Sign & Digital Graphics

2016 WRAPS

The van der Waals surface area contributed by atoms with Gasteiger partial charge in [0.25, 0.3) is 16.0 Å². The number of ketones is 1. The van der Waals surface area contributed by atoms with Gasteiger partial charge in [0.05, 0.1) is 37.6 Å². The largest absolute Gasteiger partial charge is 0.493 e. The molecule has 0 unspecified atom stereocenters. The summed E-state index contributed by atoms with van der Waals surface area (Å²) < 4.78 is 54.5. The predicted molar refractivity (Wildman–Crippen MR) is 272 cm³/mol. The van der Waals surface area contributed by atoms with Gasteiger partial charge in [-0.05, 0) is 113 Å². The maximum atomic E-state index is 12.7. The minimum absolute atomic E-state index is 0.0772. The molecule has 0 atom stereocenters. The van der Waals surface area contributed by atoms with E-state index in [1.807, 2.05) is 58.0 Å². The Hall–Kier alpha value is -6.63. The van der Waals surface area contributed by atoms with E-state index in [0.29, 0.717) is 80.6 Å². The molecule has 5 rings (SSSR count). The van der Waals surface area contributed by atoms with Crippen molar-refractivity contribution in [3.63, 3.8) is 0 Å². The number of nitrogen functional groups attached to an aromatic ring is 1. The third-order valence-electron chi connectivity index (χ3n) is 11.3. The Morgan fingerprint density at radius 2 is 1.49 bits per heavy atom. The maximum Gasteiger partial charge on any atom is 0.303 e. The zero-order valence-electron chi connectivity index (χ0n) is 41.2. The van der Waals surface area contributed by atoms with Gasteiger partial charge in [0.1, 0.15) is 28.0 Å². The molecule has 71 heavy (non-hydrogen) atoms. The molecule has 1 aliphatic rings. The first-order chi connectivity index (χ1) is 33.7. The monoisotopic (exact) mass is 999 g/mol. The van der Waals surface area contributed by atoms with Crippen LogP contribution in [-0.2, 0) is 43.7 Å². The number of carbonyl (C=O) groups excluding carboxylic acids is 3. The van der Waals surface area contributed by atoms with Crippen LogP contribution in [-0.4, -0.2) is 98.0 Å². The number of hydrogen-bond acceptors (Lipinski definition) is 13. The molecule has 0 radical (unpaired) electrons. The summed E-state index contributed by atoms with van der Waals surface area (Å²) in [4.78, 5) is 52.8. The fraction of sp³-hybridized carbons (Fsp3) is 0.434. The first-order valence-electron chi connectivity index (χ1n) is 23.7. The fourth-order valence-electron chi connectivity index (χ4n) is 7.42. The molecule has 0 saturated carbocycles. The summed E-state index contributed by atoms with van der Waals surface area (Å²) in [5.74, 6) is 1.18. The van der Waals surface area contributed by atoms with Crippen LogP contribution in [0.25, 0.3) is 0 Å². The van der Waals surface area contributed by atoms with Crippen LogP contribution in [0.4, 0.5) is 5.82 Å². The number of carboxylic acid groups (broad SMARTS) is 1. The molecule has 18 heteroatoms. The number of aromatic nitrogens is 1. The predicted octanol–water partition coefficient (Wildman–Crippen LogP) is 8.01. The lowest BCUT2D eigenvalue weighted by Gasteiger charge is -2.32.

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2 0 1 6 • WRAPS • 47 We need them for installers who care about quality installations, for vinyl manufacturers so their products per- form their best and for customers so their graphics look good and also last. And we need them for people who are new to the industry, so they can learn, do a great job and help us grow our industry. Having well-defined standards that set a benchmark, will lend respectability to our craft. In this article, I pick some of the most important wrap fundamentals and offer my thoughts on them. It is my hope to get you thinking about application standards, what they might look like and how they could ben- efit our industry. The fundamentals I've chosen to focus on are: vehicle inspection, vehicle preparation, graphic positioning and alignment, application, as well as trim- ming and finishing. Okay, let's break them down and get specific. Vehicle Inspection The first thing I suggest is to inspect the vehicle. Should we wrap any vehicle regardless of the paint condition? Or lack of paint? I vote no. The paint and body should be determined to be "wrap worthy" before anything else. Vinyl doesn't adhere well to rust or primer. I prefer OEM paint. I look for any signs of vehicle damage or paint work. That's not to say you can't wrap a vehicle that has been partially or totally repainted; but, I've had lots of problems with repainted vehicles. Vehicle Preparation Properly preparing a vehicle for wrapping definitely includes removing some parts and cleaning. Before I clean, I remove things that make the applica- tion more difficult or would cause me to stretch the vinyl more than necessary. Mirrors, door handles and rear windshield wipers are prime examples. However, some parts break easily or can be so difficult or time consuming to remove, so I end up working around them. Many car wrappers today hire out- side help to disassemble and re-assemble vehicles for them. Body shop technicians in your area are a good resource. This practice is most common for high-end vehicles getting color change wraps. I think we all agree cleaning is criti- cal. The surface needs to be super clean, completely dry and free of oil and dust. Where we may disagree is what to clean with and how to clean. Most installers clean with a spray bottle and one rag. This common tech- nique is more apt to spread the contami- nants evenly across the surface than it is to remove them. Another common error is using only one cleaning solution. Properly cleaning a vehicle surface is not a "one size fits all" situation. My policy is to use only cleaners and procedures recommended by vinyl manufacturers. These have become the "standards" recommended by the PDAA and UASG. Not only do they work well, they keep the warranty in force. There are two standards I recom- mend for cleaning: First, use cleaners that will dissolve the contaminants that are present. Proper cleaning may involve the use of more than one cleaning solution. For example, one for dirt and mud (deter- gent and water), one for tar and grease (a petroleum-based cleaner such as V&M Naptha or a phosphate-based degreaser like Zep's Orange Gel Degreaser); and always use 70 percent isopropyl rubbing alcohol as a final rinse. Second, dry each solution off before it evaporates. This is best accomplished by putting the solution in a bucket and using two towels (one wet and one dry). Dip one rag in the solution and wring Rob Ivers has been teaching wraps installations since 1993.

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